Emergency services were put through their paces on Thursday night at a dramatic exercise designed to test their response to a major incident.
Mercy crews descended on the River Tay at Perth for a simulated boat crash.
Members of the public had been warned in advance not to be alarmed by the sight of “bodies” in the water.
Mannequins were used as victims of a staged collision between two vessels.
Actors were also on shore to make the experience as realistic as possible for emergency workers.
Nearly all rescue services took part in the four-hour operation, along with Dundee Airport Fire Service and NHS Tayside.
Perth and Kinross Council, the British Red Cross, Willowgate Activity Centre and Perth Sailing Club were also drafted in.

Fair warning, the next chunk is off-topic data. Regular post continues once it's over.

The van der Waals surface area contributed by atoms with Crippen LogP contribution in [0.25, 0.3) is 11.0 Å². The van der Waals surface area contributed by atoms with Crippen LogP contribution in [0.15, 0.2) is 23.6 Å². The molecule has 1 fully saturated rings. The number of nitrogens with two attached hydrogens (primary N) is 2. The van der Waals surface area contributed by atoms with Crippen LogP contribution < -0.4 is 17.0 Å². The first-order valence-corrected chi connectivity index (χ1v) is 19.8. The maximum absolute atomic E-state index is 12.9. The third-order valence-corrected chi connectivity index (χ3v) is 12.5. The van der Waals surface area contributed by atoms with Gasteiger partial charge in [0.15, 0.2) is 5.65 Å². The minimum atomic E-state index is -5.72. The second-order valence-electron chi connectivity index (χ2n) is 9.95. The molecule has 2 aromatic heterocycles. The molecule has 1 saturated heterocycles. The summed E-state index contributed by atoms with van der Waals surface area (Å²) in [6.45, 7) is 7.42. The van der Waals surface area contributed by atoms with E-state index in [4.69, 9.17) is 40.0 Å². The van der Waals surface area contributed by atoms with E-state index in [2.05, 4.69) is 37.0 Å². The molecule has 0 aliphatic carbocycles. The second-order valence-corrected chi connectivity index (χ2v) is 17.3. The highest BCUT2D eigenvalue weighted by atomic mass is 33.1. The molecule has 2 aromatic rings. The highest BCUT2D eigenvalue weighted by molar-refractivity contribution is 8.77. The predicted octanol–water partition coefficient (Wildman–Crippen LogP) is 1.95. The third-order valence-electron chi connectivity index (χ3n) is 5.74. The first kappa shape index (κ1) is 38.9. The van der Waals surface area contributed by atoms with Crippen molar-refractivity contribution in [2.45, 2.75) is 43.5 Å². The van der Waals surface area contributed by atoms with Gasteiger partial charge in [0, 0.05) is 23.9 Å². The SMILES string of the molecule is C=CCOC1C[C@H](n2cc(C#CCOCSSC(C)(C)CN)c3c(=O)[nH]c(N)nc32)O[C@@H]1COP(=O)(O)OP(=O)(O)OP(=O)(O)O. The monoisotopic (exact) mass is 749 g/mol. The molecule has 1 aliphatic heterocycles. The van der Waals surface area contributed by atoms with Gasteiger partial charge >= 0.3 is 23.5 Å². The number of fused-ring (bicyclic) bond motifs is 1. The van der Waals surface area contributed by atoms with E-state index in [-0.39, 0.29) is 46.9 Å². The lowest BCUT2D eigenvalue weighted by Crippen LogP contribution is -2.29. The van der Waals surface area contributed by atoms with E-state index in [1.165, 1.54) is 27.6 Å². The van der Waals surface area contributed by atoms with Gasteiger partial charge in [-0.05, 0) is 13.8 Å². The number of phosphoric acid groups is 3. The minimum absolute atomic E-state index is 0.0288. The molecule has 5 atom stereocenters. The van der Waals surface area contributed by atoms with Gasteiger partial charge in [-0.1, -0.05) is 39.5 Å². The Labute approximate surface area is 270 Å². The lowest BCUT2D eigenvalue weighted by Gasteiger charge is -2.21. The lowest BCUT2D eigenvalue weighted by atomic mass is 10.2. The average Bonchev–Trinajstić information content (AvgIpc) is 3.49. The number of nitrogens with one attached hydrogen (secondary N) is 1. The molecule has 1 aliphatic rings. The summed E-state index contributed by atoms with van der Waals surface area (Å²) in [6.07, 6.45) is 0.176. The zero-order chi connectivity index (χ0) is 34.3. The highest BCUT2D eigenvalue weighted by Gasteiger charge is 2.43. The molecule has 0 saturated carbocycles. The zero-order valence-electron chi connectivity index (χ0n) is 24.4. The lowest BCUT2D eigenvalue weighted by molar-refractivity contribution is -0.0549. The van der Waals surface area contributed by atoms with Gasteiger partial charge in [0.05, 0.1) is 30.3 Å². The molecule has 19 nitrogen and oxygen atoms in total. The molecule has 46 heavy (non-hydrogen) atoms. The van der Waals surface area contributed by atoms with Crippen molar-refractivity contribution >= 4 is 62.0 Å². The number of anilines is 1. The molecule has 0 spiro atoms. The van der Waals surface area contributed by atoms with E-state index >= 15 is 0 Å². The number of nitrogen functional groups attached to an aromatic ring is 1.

Exercise director Ross Greenhill, of HM Coastguard, said: “We always say this is training for the day that we hope will never come.
“It’s difficult to get everyone together for an exercise, so this is a rare opportunity to test all the emergency services in a controlled environment without putting the public at risk.”
He said: “This makes sure that if a real emergency happens, we are well prepared for the challenges that major incidents bring.
“The exercise involves a lot of activity and a large emergency presence, so we wanted to let people in the area know what was happening in advance so they wouldn’t be alarmed.”
The action began at 6pm between Moncrieffe Island and Newburgh and attracted crowds of spectators to the shore.
The “crashed” boats were provided by local charity Taymara, which runs leisure boats along the River Tay during the summer months.